Yet these ties have also rendered HCZ vulnerable. The economic collapse – and plummeting value of many of the firms (and their related foundations) that supported HCZ, including Lehman Brothers, Merrill Lynch, Citigroup, Morgan Stanley and AIG – has jeopardized a significant portion of HCZ’s revenue and threatened to stall its growth or worse still, shutter programs.
HCZ, of course, is not alone. Donations to nonprofits nationwide were down 6 percent in 2008, the steepest decline Giving USA has reported since it started tracking in 1956.
Social service groups were the hardest hit, suffering a decline of nearly 16 percent. Although Giving’s data for 2009 are not yet in, the estimates are grim. The Council of Nonprofits reports that, for most human service organizations, revenues from private and government sources are down severely, while demand for services has surged.
So what does this have to do with Lloyd Blankfein, a man whose personal and corporate philanthropy are among the best in breed? Indeed, no Wall Street institution prides itself more on its ‘citizenship’ than Goldman Sachs.
The firm has a much chronicled record of government service and boasts a strong commitment to local and global philanthropy: The Goldman Sachs Foundation, Goldman Sachs Gives, 10,000 Women, and generous employee volunteer and matching programs.
In 1999, the firm’s IPO created enormous wealth for its partners and spawned dozens of new family philanthropies. A 2007 count of the Goldman family foundations by Portfolio magazine put the list at 155: $1.3 billion in assets, $122 million in giving.
The recent uproar over taxpayer-supported bonuses has led to much hand wringing about the role and responsibilities of Goldman Sachs’ leadership – in the crisis and subsequent bailout, in setting a standard and culture within the firm and the industry for longer term profit horizons, and in stimulating economic recovery beyond the financial service sector.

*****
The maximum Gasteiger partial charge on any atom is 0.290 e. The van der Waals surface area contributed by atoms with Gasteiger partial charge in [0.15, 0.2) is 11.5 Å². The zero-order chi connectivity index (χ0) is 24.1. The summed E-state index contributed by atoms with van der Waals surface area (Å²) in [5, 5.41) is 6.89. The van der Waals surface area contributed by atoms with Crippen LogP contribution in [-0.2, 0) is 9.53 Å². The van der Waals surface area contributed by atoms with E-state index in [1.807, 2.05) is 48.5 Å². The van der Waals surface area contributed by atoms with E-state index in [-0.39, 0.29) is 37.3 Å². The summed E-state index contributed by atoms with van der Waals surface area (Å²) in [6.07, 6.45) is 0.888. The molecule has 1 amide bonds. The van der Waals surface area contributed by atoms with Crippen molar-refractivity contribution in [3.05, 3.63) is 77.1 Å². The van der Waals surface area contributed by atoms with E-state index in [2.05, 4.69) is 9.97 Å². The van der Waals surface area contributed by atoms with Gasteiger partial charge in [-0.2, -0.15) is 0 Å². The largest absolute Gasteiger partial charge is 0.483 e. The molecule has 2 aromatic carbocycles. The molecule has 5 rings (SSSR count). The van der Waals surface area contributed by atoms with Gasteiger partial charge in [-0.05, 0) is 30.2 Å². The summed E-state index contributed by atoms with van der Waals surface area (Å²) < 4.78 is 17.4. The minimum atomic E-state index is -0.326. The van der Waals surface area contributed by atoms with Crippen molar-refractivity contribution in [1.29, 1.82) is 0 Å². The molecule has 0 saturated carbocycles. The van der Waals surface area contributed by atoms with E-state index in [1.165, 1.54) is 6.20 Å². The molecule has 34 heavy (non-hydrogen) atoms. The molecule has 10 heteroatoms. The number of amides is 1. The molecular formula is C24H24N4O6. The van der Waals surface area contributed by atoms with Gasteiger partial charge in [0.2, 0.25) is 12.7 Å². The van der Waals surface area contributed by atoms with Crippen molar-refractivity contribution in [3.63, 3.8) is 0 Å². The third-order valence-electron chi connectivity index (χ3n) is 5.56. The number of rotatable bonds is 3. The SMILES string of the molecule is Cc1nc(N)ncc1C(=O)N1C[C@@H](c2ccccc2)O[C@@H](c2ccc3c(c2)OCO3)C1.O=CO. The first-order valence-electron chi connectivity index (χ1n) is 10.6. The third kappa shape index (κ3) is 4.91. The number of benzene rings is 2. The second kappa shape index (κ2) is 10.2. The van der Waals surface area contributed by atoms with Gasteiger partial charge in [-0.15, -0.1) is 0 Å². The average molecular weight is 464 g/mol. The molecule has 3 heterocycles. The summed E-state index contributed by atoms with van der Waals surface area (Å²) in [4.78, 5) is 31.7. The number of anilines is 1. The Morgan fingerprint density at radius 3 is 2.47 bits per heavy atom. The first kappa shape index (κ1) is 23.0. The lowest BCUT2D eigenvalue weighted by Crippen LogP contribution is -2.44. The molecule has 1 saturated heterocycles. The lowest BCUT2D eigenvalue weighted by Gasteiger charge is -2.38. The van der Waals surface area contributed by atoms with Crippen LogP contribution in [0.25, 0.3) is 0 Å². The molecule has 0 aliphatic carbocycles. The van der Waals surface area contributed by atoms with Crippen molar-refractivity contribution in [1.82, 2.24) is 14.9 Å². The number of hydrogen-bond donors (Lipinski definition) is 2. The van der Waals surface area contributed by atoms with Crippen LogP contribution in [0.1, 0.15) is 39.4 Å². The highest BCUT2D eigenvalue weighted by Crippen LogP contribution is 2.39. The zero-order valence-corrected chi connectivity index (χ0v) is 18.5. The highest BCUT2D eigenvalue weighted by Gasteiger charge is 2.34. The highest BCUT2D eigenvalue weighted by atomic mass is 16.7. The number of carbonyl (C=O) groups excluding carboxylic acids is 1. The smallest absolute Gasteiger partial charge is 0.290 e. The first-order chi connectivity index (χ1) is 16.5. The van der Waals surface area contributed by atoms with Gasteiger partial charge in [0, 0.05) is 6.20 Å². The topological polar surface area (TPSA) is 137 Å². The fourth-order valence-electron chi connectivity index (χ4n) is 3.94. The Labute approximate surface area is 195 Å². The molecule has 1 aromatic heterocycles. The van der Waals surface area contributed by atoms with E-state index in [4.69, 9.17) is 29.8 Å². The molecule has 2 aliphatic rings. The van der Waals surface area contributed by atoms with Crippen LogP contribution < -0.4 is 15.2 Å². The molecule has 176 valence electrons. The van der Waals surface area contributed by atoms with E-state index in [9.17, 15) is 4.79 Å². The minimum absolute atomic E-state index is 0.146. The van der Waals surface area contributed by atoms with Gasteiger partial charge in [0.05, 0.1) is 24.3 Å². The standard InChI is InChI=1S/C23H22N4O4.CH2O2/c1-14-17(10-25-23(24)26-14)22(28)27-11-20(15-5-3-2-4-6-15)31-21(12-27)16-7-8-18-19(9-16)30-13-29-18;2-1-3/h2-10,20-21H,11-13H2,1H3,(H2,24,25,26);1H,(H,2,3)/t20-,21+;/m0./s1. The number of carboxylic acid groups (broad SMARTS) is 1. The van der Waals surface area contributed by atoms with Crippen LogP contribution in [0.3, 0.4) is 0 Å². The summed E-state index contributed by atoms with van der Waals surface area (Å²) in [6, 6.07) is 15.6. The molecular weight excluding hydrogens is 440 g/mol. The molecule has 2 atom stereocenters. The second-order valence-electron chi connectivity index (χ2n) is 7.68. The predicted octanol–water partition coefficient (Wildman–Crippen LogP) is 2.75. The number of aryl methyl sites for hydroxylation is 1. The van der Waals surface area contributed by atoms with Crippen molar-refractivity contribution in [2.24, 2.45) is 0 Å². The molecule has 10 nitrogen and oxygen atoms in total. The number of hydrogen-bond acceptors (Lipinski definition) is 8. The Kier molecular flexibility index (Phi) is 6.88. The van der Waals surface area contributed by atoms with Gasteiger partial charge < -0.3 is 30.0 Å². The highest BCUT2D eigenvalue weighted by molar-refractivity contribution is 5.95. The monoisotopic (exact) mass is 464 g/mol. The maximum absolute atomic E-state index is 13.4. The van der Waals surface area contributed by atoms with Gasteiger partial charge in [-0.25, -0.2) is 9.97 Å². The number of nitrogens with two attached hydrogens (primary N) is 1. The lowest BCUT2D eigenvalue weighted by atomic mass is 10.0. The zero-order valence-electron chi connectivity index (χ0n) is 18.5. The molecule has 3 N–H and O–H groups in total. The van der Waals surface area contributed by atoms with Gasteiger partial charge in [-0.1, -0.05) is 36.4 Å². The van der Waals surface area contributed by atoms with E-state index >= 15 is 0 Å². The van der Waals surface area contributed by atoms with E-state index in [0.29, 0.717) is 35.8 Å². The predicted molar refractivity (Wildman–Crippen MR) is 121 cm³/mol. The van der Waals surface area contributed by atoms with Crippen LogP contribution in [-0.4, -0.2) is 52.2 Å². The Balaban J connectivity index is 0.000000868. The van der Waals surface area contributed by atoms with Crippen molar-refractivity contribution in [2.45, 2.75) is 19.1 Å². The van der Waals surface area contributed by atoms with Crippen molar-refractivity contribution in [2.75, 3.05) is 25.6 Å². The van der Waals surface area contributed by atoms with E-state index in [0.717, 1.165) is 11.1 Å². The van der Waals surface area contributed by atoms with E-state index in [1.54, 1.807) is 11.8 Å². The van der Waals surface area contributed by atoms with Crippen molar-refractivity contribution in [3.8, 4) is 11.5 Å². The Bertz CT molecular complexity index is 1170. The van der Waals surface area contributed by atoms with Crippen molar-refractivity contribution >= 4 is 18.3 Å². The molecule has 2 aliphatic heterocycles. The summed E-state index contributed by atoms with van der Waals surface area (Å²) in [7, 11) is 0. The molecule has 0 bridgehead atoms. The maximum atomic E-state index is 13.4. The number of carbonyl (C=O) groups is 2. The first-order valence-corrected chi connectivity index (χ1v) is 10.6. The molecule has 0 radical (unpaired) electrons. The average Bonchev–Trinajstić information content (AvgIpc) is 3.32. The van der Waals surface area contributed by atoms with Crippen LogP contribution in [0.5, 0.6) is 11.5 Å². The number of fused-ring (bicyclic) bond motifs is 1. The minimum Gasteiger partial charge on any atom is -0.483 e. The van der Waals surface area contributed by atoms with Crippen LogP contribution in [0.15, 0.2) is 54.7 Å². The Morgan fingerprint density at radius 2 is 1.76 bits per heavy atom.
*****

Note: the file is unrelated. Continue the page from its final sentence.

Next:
While Blankfein concedes that his company “participated in things that were clearly wrong” he also contends that Goldman did not need public bailout monies to weather the collapse. Yet the record shows otherwise. Goldman has profited immensely from public subsidies far larger than TARP: guarantees on $30 billion of debt, the ability to borrow cheaply from the Fed, $12.9 billion in payments-in-full from AIG.
Goldman not only survived the crisis, it emerged as an even more dominant force in an industry where many former competitors have either vanished or are struggling to regain a foothold.
Calls for charitable recompense for Goldman’s publicly assisted abundance have taken numerous forms, from a proposed Goldman Sachs Virtue Fund – a kind of for-profit, social capital fund – to a charitable donation of $13 billion, roughly equivalent to its payments from AIG.
In November Blankfein announced Goldman’s 10,000 Small Businesses initiative, a pledge of $500 million dollars – $100 million a year – to provide access for small businesses to financial capital, mentors, networks and business education.
And yet this Small Business Initiative remains a charitable endeavor; nearly 70 percent of Goldman’s revenues and profits come from proprietary trading. This disconnect – not unlike the simultaneous acts of charity and vigorous lobbying to soften the blow of financial service reform – help explain the tepid and cynical responses to the 10,000 Small Business gesture.
So what is Blankfein to do? I’ll answer that question in my next post.
Georgia Levenson Keohane will be a CEP guest blogger from January 25 – February 5, 2010.
Disclaimers and Disclosures: The views expressed in the CEP blog by guest bloggers are entirely their own and do not necessarily reflect the opinions of the Center for Effective Philanthropy.